Avoiding Future Suffering

Man with sander

Last week I watched my husband limping with back and leg pain after spending hours sanding our floors. Clearly, bending over with the sander was aggravating a pre-existing back injury. Rather than avoiding the activity creating his pain, he worked, bent over with the sander, a good part of the next day. Our floors looked great once he finished. But it took several days for the physical pain this work caused to diminish.

The suffering of day one did not make him avoid what had caused that suffering on day two. But, we all do things like that. We continue saying “yes” to projects even though we know our days are full. Somewhere in the back of the mind is a voice reminding us stress and fatigue will result, but we still add just one more thing to an already full calendar.

Patanjali,s Yoga Sutras say there are three kinds of suffering. Suffering due to change, suffering that comes from things we long for or are greatly attached to, and suffering that comes from not being able to override our patterns even when
they are harming us. Here are some examples I notice in everyday life.

Parinama – Change is constant. The seasons change from hot to warm to chilly to cold. We change as we grow from children to householders to “seniors.” Our closest friend moves across the country. A family member gets sick and dies. A beloved pet is lost. Our business grows, and then closes. Yesterday was sunny, today is cloudy. Everything changes but we may not recognize it if the transition is slow. But sometimes the change is so quick that we cannot comprehend it, let alone adjust to it. We want to hang on to what is familiar, but as the reality doesn’t allow
that, we grieve and suffer.

Tapa – Wanting what we want and keeping what gives us pleasure. Dreams of something we want to own or achieve can be pleasurable or painful. When the desire for a house, a relationship, or recognition is strong yet not achievable, we can feel frustrated, angry, sad, miserable. In another example, we may love our job and identify so strongly with our occupation that when we retire we mourn the loss of who we were rather than living a new life. In either case, desiring something we cannot have or being attached to something that changes or disappears, we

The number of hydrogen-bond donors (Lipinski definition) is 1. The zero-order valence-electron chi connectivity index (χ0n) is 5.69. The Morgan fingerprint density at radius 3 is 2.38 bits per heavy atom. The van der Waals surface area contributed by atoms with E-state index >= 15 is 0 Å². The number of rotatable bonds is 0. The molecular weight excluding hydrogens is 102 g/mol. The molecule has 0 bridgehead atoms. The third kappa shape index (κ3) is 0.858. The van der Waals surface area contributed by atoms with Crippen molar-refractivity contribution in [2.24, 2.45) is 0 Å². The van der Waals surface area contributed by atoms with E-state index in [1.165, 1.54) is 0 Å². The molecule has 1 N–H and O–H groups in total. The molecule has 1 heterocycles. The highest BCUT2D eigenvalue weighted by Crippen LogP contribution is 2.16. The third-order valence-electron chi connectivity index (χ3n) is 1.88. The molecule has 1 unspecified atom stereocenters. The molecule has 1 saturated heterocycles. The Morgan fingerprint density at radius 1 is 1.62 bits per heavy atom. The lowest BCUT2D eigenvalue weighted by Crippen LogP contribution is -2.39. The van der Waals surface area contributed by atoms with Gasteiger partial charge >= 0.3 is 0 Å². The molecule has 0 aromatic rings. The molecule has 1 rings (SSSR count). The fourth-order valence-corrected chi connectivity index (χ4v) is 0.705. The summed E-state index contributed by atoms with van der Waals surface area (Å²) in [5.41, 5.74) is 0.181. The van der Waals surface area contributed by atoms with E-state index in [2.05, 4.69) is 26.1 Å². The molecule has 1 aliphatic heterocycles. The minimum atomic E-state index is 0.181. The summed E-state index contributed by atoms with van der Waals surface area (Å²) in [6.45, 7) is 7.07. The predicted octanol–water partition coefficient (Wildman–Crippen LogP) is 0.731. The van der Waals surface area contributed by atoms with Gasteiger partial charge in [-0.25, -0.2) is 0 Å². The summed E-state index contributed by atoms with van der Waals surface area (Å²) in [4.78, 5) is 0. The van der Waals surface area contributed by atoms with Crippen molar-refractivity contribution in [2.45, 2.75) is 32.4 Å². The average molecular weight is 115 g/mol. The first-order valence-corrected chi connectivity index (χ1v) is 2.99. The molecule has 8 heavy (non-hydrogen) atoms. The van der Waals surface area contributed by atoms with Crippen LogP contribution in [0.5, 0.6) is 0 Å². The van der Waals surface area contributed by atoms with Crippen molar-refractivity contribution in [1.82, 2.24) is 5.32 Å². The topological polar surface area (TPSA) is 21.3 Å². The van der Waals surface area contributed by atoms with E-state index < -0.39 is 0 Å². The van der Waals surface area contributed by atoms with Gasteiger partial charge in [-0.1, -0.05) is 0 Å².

experience pain.

Samskara – Deep conditioning or imprint, habit. Have you ever seen someone with an oxygen tank who can’t resist lighting a cigarette, or someone who has had a triple by-pass salivating over a Big Mac and French fries? Certain unconscious patterns of behavior cultivated over a long period of time may result in
problems, ill-health, and suffering.

Our experiences create impressions in our mind. The more the experience is repeated or the more profound, the deeper the impression. We may not be aware that these engrained ways of seeing ourselves or the world cause us to think and act a certain way. Even with the knowledge of what will cause our suffering, the patterns are so deeply rooted that we often fail in our attempts to reduce that very suffering.

Avoid future suffering
Our goal, then, is to be able to discriminate between what is real and what is the mind’s tendency to vacillate, create desires, and identify with things that have the potential to create suffering. So, how, we might ask, shall we do this?

Prepare for the negative aspects of suffering. If there is a hurricane coming, you prepare for it. Those who ignore warnings suffer the most, unfortunately. Often our desire to do something, whether it is to sand floors or to stay in our home during a storm, overrides our awareness that we are creating more potential for suffering.

Here is where yoga practice can help. We learn as we move, breathe and meditate, where the lines are between feeling comfort and discomfort. We grow in awareness, not only of our bodies, but of our thoughts and patterns as well. With greater consciousness, our ability to discern between what is helpful and what will cause suffering grows.

We can’t control everything, especially not Nature. But, with mindfulness we can make better choices to prepare for or avoid the effects of suffering. The floors may have to be sanded, but we can hire someone. And, we can’t control Mother Nature but we can board up the house and get the kids and dog in the car and leave.